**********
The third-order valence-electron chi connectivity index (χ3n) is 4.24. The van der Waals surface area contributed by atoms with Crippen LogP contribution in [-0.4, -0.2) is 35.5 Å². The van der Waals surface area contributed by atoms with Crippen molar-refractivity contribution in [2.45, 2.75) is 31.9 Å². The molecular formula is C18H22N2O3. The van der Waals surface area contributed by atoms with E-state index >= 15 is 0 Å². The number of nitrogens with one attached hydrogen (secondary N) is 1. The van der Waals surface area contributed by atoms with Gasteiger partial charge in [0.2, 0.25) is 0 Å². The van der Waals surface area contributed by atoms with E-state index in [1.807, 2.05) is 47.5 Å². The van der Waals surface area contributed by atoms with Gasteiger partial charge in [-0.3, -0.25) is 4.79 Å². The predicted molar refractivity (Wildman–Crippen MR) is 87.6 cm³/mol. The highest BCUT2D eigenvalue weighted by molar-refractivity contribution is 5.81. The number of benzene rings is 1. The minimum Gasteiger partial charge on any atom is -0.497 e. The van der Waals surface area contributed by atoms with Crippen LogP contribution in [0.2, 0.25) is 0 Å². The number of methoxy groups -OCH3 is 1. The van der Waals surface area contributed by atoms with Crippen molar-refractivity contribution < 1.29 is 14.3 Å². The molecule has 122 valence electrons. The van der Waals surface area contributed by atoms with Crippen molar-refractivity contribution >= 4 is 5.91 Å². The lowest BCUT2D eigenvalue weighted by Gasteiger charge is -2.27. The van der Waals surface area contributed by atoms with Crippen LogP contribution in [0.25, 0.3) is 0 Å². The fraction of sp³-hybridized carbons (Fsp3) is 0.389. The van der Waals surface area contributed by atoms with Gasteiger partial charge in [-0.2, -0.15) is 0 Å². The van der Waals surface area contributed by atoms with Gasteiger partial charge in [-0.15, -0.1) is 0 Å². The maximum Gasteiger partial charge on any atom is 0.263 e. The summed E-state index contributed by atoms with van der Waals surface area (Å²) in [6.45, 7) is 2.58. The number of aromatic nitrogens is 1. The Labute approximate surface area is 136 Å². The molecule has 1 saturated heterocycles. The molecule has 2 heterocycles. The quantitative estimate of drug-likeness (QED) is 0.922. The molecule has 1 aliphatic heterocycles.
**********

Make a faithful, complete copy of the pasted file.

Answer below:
The third-order valence-electron chi connectivity index (χ3n) is 4.24. The van der Waals surface area contributed by atoms with Crippen LogP contribution in [-0.4, -0.2) is 35.5 Å². The van der Waals surface area contributed by atoms with Crippen molar-refractivity contribution in [2.45, 2.75) is 31.9 Å². The molecular formula is C18H22N2O3. The van der Waals surface area contributed by atoms with E-state index >= 15 is 0 Å². The number of nitrogens with one attached hydrogen (secondary N) is 1. The van der Waals surface area contributed by atoms with Gasteiger partial charge in [0.2, 0.25) is 0 Å². The van der Waals surface area contributed by atoms with E-state index in [1.807, 2.05) is 47.5 Å². The van der Waals surface area contributed by atoms with Gasteiger partial charge in [-0.3, -0.25) is 4.79 Å². The predicted molar refractivity (Wildman–Crippen MR) is 87.6 cm³/mol. The highest BCUT2D eigenvalue weighted by molar-refractivity contribution is 5.81. The number of benzene rings is 1. The minimum Gasteiger partial charge on any atom is -0.497 e. The van der Waals surface area contributed by atoms with Crippen LogP contribution in [0.2, 0.25) is 0 Å². The number of methoxy groups -OCH3 is 1. The van der Waals surface area contributed by atoms with Crippen molar-refractivity contribution < 1.29 is 14.3 Å². The molecule has 122 valence electrons. The van der Waals surface area contributed by atoms with Crippen molar-refractivity contribution >= 4 is 5.91 Å². The lowest BCUT2D eigenvalue weighted by Gasteiger charge is -2.27. The van der Waals surface area contributed by atoms with Crippen LogP contribution in [0.25, 0.3) is 0 Å². The fraction of sp³-hybridized carbons (Fsp3) is 0.389. The van der Waals surface area contributed by atoms with Gasteiger partial charge in [-0.2, -0.15) is 0 Å². The van der Waals surface area contributed by atoms with Gasteiger partial charge in [-0.15, -0.1) is 0 Å². The maximum Gasteiger partial charge on any atom is 0.263 e. The summed E-state index contributed by atoms with van der Waals surface area (Å²) in [6.45, 7) is 2.58. The number of aromatic nitrogens is 1. The Labute approximate surface area is 136 Å². The molecule has 1 saturated heterocycles. The molecule has 2 heterocycles. The quantitative estimate of drug-likeness (QED) is 0.922. The molecule has 1 aliphatic heterocycles.